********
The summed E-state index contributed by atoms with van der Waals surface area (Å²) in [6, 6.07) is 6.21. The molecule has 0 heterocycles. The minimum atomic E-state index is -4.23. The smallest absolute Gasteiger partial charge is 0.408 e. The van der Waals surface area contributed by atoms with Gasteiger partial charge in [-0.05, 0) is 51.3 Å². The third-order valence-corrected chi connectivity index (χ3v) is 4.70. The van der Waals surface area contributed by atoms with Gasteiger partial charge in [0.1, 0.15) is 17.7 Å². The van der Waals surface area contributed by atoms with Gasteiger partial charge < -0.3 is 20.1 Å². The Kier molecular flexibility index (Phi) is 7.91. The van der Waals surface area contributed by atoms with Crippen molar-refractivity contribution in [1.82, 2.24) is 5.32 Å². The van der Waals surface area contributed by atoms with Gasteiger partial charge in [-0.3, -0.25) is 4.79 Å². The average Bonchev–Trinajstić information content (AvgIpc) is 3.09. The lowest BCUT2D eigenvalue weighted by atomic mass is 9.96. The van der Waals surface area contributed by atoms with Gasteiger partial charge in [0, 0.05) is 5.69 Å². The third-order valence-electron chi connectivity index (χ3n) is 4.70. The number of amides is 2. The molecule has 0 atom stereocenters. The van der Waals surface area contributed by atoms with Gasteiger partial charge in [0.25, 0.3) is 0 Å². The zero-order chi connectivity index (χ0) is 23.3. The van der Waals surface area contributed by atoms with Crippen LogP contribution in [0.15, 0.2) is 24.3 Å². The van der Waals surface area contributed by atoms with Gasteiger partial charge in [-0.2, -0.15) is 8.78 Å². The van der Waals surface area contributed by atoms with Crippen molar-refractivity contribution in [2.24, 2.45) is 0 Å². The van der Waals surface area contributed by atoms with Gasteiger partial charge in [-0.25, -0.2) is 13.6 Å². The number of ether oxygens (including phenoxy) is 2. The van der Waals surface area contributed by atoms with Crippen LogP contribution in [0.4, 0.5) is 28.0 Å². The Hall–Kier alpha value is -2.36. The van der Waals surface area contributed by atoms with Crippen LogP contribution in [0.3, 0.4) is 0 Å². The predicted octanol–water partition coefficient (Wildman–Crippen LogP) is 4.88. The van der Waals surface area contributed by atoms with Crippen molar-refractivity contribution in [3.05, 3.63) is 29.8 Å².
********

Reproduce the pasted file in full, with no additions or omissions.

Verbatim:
The summed E-state index contributed by atoms with van der Waals surface area (Å²) in [6, 6.07) is 6.21. The molecule has 0 heterocycles. The minimum atomic E-state index is -4.23. The smallest absolute Gasteiger partial charge is 0.408 e. The van der Waals surface area contributed by atoms with Gasteiger partial charge in [-0.05, 0) is 51.3 Å². The third-order valence-corrected chi connectivity index (χ3v) is 4.70. The van der Waals surface area contributed by atoms with Gasteiger partial charge in [0.1, 0.15) is 17.7 Å². The van der Waals surface area contributed by atoms with Gasteiger partial charge < -0.3 is 20.1 Å². The Kier molecular flexibility index (Phi) is 7.91. The van der Waals surface area contributed by atoms with Crippen molar-refractivity contribution in [1.82, 2.24) is 5.32 Å². The van der Waals surface area contributed by atoms with Gasteiger partial charge in [-0.3, -0.25) is 4.79 Å². The average Bonchev–Trinajstić information content (AvgIpc) is 3.09. The lowest BCUT2D eigenvalue weighted by atomic mass is 9.96. The van der Waals surface area contributed by atoms with Gasteiger partial charge in [0, 0.05) is 5.69 Å². The third-order valence-electron chi connectivity index (χ3n) is 4.70. The number of amides is 2. The molecule has 0 atom stereocenters. The van der Waals surface area contributed by atoms with Gasteiger partial charge in [0.25, 0.3) is 0 Å². The zero-order chi connectivity index (χ0) is 23.3. The van der Waals surface area contributed by atoms with Crippen LogP contribution in [0.15, 0.2) is 24.3 Å². The van der Waals surface area contributed by atoms with Gasteiger partial charge in [-0.2, -0.15) is 8.78 Å². The van der Waals surface area contributed by atoms with Crippen molar-refractivity contribution in [2.24, 2.45) is 0 Å². The van der Waals surface area contributed by atoms with Gasteiger partial charge in [-0.25, -0.2) is 13.6 Å². The number of ether oxygens (including phenoxy) is 2. The van der Waals surface area contributed by atoms with Crippen LogP contribution in [0.4, 0.5) is 28.0 Å². The Hall–Kier alpha value is -2.36. The van der Waals surface area contributed by atoms with Crippen LogP contribution in [0.3, 0.4) is 0 Å². The predicted octanol–water partition coefficient (Wildman–Crippen LogP) is 4.88. The van der Waals surface area contributed by atoms with Crippen molar-refractivity contribution in [3.05, 3.63) is 29.8 Å².